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Millennials vs. The Millennial Mindset

The industry has it wrong. It’s not younger people forcing industry change, all of us still want the same thing. Here’s what we all crave.

Thursday, January 07, 2016
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Your customer is changing and it’s all technology’s fault. And looking out into the distant and not so distant future, tomorrow’s technology is morphing the way we need to think about tomorrow’s hotel business today. But not in the way you think.

It’s more than just the changing nature of technology, there’s a massive societal shift occurring where people interact with technology in wholly different ways. And it’s confusing people and causing folks to go astray when thinking about the future of hospitality.

Remember the thinking behind the birth and explosion of so-called lifestyle hotels? The entire movement was based on psychographics, the idea people have a specific perception of themselves and desire specific things and experiences based on an emotional point of view. As a business we realized pigeonholing someone into a specific set of needs based on sex, age or race was folly. It worked.

The notion of appealing to someone’s desires and personality characteristics is absolutely the right way to approach the future. However, people are forgetting this rational approach to hospitality and are going gaga over the millennial generation in a way we’ve never seen before with previous age groups.

Yes, this demographic is important to hospitality. Yes, this group will one day make up the majority of trips taken. But that is not today. Focusing all efforts on wooing a group of young people and thinking they are all the same while simultaneously pushing older generations to the side is a dangerous move distracting lodging executives from the ultimate truth we should all be considering; there’s a massive change in the way ALL people want to interact with the world.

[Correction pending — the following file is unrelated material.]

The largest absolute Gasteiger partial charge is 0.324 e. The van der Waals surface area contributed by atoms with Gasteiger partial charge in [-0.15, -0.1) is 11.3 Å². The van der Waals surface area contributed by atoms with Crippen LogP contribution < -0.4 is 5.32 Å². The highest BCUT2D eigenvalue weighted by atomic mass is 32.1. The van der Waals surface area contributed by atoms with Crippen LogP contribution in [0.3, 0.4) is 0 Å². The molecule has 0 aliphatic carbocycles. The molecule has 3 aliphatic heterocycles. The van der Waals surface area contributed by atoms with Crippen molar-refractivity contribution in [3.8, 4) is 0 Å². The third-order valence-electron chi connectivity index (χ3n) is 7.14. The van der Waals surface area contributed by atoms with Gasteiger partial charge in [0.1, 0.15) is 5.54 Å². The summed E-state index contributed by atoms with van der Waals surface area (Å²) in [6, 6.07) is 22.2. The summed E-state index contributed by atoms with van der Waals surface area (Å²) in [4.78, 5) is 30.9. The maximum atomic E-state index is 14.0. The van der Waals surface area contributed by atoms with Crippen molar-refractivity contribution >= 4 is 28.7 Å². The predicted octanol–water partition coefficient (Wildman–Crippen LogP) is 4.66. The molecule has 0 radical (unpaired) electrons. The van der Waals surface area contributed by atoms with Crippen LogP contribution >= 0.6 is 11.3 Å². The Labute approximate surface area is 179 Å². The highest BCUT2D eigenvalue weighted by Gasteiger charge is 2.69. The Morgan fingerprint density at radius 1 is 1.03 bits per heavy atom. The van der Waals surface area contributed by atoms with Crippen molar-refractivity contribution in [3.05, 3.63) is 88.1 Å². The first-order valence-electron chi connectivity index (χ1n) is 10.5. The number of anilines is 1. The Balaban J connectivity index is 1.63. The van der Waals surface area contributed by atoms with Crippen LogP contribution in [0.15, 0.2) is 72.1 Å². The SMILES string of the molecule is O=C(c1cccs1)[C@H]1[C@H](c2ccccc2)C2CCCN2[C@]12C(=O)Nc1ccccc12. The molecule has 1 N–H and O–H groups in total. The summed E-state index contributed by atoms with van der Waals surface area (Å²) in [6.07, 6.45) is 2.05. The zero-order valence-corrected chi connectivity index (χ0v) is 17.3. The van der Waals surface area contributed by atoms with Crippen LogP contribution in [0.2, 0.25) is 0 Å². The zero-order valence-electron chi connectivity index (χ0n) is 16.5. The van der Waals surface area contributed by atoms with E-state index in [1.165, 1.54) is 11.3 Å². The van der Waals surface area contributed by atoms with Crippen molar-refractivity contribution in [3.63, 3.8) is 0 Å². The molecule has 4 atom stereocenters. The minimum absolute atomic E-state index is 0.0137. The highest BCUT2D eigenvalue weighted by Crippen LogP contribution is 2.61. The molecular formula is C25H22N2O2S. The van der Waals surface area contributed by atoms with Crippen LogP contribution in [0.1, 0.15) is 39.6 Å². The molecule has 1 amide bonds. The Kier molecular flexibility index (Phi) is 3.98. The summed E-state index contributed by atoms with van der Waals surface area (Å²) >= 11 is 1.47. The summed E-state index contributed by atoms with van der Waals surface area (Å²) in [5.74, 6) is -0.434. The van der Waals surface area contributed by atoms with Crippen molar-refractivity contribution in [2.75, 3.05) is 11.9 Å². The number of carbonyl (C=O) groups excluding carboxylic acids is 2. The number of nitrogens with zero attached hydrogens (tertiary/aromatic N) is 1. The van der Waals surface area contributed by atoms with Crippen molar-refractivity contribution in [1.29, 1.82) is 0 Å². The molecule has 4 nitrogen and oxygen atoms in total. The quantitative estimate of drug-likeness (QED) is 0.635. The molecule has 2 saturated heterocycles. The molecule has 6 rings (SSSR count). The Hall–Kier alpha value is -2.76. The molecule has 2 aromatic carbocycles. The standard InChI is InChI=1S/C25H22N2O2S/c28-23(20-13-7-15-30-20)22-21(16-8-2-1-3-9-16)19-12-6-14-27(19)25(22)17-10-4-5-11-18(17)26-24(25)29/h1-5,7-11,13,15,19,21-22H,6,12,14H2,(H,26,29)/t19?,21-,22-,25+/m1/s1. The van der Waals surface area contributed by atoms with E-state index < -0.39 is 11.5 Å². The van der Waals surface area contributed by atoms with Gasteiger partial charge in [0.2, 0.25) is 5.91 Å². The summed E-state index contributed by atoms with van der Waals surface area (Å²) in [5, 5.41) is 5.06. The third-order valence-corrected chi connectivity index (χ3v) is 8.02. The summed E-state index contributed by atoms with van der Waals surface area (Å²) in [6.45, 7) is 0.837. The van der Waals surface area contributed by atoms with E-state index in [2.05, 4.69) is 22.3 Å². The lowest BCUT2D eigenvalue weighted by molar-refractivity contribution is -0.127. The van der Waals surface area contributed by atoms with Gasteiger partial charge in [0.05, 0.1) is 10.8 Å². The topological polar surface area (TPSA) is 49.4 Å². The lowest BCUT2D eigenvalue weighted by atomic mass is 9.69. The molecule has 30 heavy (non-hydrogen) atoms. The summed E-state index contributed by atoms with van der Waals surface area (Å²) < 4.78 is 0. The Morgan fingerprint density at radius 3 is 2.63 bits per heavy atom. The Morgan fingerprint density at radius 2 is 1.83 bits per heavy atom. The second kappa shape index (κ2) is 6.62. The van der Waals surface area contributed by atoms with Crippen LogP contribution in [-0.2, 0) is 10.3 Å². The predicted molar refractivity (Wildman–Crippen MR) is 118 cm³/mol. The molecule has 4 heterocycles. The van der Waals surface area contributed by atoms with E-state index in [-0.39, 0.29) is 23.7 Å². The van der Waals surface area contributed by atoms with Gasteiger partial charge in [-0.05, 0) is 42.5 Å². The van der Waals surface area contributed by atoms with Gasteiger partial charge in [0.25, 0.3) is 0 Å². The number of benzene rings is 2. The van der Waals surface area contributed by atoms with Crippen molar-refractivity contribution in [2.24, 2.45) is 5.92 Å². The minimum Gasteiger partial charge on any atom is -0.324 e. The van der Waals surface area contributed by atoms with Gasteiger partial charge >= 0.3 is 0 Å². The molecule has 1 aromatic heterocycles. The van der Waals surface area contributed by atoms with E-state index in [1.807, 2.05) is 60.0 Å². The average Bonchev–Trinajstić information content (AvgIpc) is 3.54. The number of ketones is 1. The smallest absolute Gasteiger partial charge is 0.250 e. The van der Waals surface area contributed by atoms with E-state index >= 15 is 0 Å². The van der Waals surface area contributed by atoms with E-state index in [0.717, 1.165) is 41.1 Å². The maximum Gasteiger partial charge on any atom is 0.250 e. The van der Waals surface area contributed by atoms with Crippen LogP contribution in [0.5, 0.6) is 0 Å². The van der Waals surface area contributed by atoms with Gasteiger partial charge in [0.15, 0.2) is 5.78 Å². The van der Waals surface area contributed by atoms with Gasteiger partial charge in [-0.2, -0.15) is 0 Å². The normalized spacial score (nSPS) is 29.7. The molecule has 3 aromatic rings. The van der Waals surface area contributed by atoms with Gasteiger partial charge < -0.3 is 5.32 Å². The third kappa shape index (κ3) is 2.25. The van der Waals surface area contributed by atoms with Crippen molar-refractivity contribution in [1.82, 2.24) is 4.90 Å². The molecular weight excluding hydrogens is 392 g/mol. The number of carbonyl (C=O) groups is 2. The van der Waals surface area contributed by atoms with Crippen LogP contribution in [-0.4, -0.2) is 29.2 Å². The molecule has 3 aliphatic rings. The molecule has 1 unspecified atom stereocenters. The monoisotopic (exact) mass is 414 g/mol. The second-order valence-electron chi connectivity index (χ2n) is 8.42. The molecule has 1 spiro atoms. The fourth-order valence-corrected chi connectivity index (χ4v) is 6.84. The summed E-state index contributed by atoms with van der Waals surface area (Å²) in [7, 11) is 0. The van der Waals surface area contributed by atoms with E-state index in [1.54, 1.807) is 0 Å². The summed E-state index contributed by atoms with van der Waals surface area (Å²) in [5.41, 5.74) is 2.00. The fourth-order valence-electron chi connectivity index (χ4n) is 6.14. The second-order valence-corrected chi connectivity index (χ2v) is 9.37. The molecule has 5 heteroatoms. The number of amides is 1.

Call it the Millennial Mindset, a better way to filter ideas for your hotel. Technology is changing all of us, it’s just younger people, with their millennial aged spongy brains, soak up learning easier. That makes them adapt newer technologies quicker even as they continue to have the same inherent needs as everyone else.

That’s why younger folks are called ‘digital natives’, they grew up in a world where the internet was omnipresent. So naturally they relate to technology in a way older ‘digital immigrants’ do not. Folks born before the internet had to learn how to use it rather than it just being the norm.

When I was a kid the same phenomenon was at play. My grandparents could not fathom how to use the latest in technology, those bulky desktop computers with monochrome screen. But I figured it all out easily. That’s because I was a new person ready to absorb all I could, and my grandparents, well, I think everyone gets to a point in life where they just don’t want to take the time to learn a new technology.

Now that doesn’t mean they possessed a different set of human characteristics than me when it came to their desires for a hotel experience. We all wanted rooms with the latest technology – Color TV! Air cooled rooms! HBO! -- and today’s hotel guest is the same way; no matter what the age.

Here’s what we ALL want. A clean, comfortable hotel experience that caters to our innate desires to be recognized as individuals while we connect with others. Technology enables those things to happen more easily, but to think Millennials are a totally alien species to the rest of us belies the obvious truth and sets us up to ignore those Gen Xers and Baby Boomers that are responsible for nearly all the industry’s profits. Plus when Millennials settle down and have kids and mortgage they’ll be a lot more like us then they realize.

That’s why focusing on the Millennial Mindset is the right approach. In 2015 we all want internet access, to be social in the lobby, and have great experiences too we can share with our friends – either online or in person. Americans have an incredible fascination with youth culture and it’s obfuscating the truth. Just because the media is constantly haranguing us with the impact of millennials, it doesn’t make it true. Remember how the hotel lobby used to be the epicenter of community experience back in the mid-20th century?

Guess what, the people filling those hotel bars and restaurants weren’t Millennials. They were people just like you and me genetically programmed to be social beings. The only real difference is today’s grandma and grandpa want to be social and talk to the person they’re seated next to, while millennials appear to be social using that smartphone.

But guess what? Both those types of people want to buy your food, drink your cocktails and sleep in a comfy bed.

So let’s keep on keeping on with designing new brands and creating exciting jaw dropping hotel elements. But it should be done through the lens of psychographics and not demographics. To fully maximize your hotel’s profit potential we mustn’t get distracted by the notion this emerging generation is anything new and special.

To ignore everyone for the sake of solely capturing the millennial dollar is a dangerous move that could leave your hotel unoccupied. Well, except maybe for those two broke kids in the lobby’s corner posting to social media about your empty hotel.

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